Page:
If you've ever suffered from restless legs syndrome (RLS), you know how uncomfortable it can be. The constant urge to move your legs, accompanied by an uneasy feeling, can make it difficult to get a good night's sleep. And since lack of sleep can make RLS worse, it can become a never-ending cycle.
What is restless legs syndrome and what are the symptoms?
Restless legs syndrome (RLS) is a condition that affects the sensorimotor system. If you have this you know that it is a sensation of having an urge to move the legs. It can sometimes be painful and it’s very unpleasant. It can occur only during sleep but can also occur in the evenings when you are sitting still. If you get up and move around it will temporarily relieve the symptoms. About 3% of the population experiences this syndrome and it is particularly bad from moderate to severe in these folks. Because it interferes with sleep, it can also interfere with quality of life.
How is RLS diagnosed?
It’s usually diagnosed based on patients description. Pt will describe it as a “creepy crawly” sensation in the legs or “pins & needles” or an “internal itch”. Some patients will actually have an even worse diagnosis known as PLMS - periodic limb movements of sleep. This is characterized by involuntary and forceful dorsiflexion of the ankle that lasts anywhere from 0.5 - 5 seconds and can occur every 20-40 seconds during sleep. Your provider may ask a few questions about your sleep habits or quality of sleep because most patients won’t even bring up the topic themselves. You may experience sleep disruptions, daytime fatigue or somnolence because of the interruption in the sleep cycle from the jerky limb movements. Some other diagnoses to consider is:
- leg cramps
- vascular disease
Anemia is a big cause of RLS. Your provider should order these labs to determine if this is the cause:
- complete blood count
- transferrin saturation
- total iron binding capacity
If you have abnormal findings on a neurological exam then other labs should be ordered including:
- Kidney function - BUN/Creatinine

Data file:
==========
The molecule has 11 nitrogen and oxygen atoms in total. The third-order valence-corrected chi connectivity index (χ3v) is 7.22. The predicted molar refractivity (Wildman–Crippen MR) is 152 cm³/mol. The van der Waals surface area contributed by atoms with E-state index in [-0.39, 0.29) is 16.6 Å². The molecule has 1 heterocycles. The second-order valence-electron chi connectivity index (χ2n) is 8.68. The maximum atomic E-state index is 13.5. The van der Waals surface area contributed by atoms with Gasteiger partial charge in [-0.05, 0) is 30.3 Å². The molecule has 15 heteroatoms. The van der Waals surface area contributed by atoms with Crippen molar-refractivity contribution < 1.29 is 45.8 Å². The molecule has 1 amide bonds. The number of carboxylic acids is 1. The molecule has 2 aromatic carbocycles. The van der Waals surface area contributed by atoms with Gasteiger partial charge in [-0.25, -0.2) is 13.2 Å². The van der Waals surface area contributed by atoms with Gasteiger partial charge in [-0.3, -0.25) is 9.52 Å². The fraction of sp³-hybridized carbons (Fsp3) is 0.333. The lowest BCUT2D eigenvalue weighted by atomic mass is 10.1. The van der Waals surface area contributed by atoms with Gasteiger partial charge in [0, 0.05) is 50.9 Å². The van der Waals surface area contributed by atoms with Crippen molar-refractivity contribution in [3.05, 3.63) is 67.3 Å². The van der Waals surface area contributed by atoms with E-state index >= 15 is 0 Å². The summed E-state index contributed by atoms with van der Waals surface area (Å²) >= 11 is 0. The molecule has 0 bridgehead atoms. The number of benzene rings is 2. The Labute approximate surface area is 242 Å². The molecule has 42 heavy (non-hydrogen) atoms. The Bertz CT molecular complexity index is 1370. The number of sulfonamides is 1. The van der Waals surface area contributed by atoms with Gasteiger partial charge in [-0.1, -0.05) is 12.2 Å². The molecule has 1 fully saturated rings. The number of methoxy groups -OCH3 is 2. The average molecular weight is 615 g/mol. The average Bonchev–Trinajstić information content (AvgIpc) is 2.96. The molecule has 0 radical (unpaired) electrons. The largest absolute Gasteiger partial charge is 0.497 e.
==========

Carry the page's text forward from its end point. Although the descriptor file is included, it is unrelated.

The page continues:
- fasting blood glucose
- vitamin B12
- You also need to know if you have a defect in your MTHFR gene. If you do then you can’t take regular iron supplementation as your body won’t metabolize it correctly. You would need a methylated form of folate or iron or B12.
- You could undergo an EMG/nerve conduction study if your provider is considering the problem is not just RLS but more of a polyneuropathy or radiculopathy. A sleep study will also help identify the issue.
Conventional methods of treating RLS
The most common medications prescribed for this problem which is considered secondary disease are the medications used to also treat Parkinson’s Disease. Medications like levodopa/carbidopa, mirapex, ropinirole, bromocriptine, and in the case of primary RLS rotigotine is used to treat moderate to severe cases.
Other meds include ones you really never want to get started on like opiates and benzodiazepines. Gabapentin is an anticonvulsant and Lyrica is an alpha2-delta agonist both commonly prescribed for neuropathy of diabetes and neuropathic pain. For folks on kidney dialysis iron salts are used.
Non-pharmacologic measures include practicing sleep hygiene. Eliminating caffeine, alcohol and nicotine is extremely important. Medications like SSRIs, Benadryl and other dopamine agonists should be avoided. Exercise may be helpful but avoid before bedtime. Instead before bed take a hot bath, get a massage and electrical stimulation can also be a benefit. Another option for addressing this syndrome is sound frequency therapy. The WavWatch is perfect for this. It has settings for 850 different diagnoses including RLS. You can wear it in bed and use it for self care for this issue and much more. Interestingly, in 2014 the FDA actually approved a vibrating pad device for the treatment of primary RLS. The vibration is delivered directly to the legs while sleeping. It’s called Relaxis.
How can cannabis and CBD help relieve the symptoms of restless legs syndrome?